Goal setting is a worthwhile investment

The importance of goal setting as a process often gets overlooked or maligned. But, for the relatively small investment of effort required to carefully set and craft appropriate goals, the potential rewards are significant.

Now that you know why you should set goals, the next question is how? Check out these tips from Olympian Mark Richardson. And once you’ve read that, learn how to stick to your goals with advice from Lane4’s Managing Director, Adrian Moorhouse.

If you want to learn more about harnessing your personal drive and ambition for business, read our white paper The future of leadership: developing a new perspective.


[1] Macleod, A.K., Coates, E. & Hetherton, J.  (2008).  Increasing well-being through teaching goal-setting and planning skills: results of a brief intervention.  Journal of Happiness Studies, 9.  185-196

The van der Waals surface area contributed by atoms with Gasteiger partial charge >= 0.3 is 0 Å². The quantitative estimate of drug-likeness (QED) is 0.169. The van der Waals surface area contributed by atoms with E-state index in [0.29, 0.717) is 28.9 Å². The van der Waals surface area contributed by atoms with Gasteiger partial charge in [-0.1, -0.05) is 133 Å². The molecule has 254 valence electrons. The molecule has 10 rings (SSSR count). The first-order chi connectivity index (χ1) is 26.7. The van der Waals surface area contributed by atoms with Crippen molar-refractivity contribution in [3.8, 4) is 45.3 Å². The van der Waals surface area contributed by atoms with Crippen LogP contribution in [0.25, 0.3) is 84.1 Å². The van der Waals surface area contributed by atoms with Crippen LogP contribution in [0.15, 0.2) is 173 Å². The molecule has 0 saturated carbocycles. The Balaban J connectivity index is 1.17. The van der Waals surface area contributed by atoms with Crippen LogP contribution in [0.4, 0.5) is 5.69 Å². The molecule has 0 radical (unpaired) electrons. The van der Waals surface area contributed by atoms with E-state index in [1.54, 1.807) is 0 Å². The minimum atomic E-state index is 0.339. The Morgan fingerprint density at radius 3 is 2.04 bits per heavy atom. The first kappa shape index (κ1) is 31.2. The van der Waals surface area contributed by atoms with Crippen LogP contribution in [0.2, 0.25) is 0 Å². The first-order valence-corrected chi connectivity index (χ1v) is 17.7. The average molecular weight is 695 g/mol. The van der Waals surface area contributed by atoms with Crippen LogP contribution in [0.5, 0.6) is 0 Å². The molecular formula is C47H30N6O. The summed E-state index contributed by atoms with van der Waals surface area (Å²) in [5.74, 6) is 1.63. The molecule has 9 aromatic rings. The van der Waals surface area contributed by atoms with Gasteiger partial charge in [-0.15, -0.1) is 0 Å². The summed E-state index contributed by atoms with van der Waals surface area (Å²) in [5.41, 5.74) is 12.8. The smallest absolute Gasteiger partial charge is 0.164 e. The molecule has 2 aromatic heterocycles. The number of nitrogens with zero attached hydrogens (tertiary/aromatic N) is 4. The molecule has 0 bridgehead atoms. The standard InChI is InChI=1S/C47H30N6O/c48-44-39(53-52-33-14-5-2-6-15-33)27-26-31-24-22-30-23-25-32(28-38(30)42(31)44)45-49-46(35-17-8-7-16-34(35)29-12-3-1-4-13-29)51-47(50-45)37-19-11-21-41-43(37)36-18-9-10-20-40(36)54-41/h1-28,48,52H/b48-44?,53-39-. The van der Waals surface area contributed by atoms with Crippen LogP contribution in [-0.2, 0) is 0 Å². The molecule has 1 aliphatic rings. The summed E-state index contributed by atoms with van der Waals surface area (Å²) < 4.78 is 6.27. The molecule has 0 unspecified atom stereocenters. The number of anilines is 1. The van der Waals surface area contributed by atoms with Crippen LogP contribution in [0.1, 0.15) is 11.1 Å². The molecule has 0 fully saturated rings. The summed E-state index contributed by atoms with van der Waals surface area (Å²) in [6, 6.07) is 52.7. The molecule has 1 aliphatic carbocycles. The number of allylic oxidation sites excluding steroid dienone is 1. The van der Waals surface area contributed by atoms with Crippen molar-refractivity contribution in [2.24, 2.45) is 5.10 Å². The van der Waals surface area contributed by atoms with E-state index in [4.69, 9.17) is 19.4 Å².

[2] Latham G.P. & Locke, E.A.  (2006).  Enhancing the Benefits and Overcoming the Pitfalls of Goal Setting.  Organizational Dynamics, 35(4), 332-340.

[3] Latham, G.P. (2004).  The motivational benefits of goal-setting.  Academy of Management Executive, 18 (4).  126-129.

[4] Locke, E.A. (1996).  Motivation through conscious goal setting.  Applied and Preventive Psychology, 5.  117-124.

[5] Ames, C., & Archer, J. (1988). Achievement goals in the classroom: Students’ learning strategies and motivation processes. Journal of Educational Psychology, 80(3), 260–267.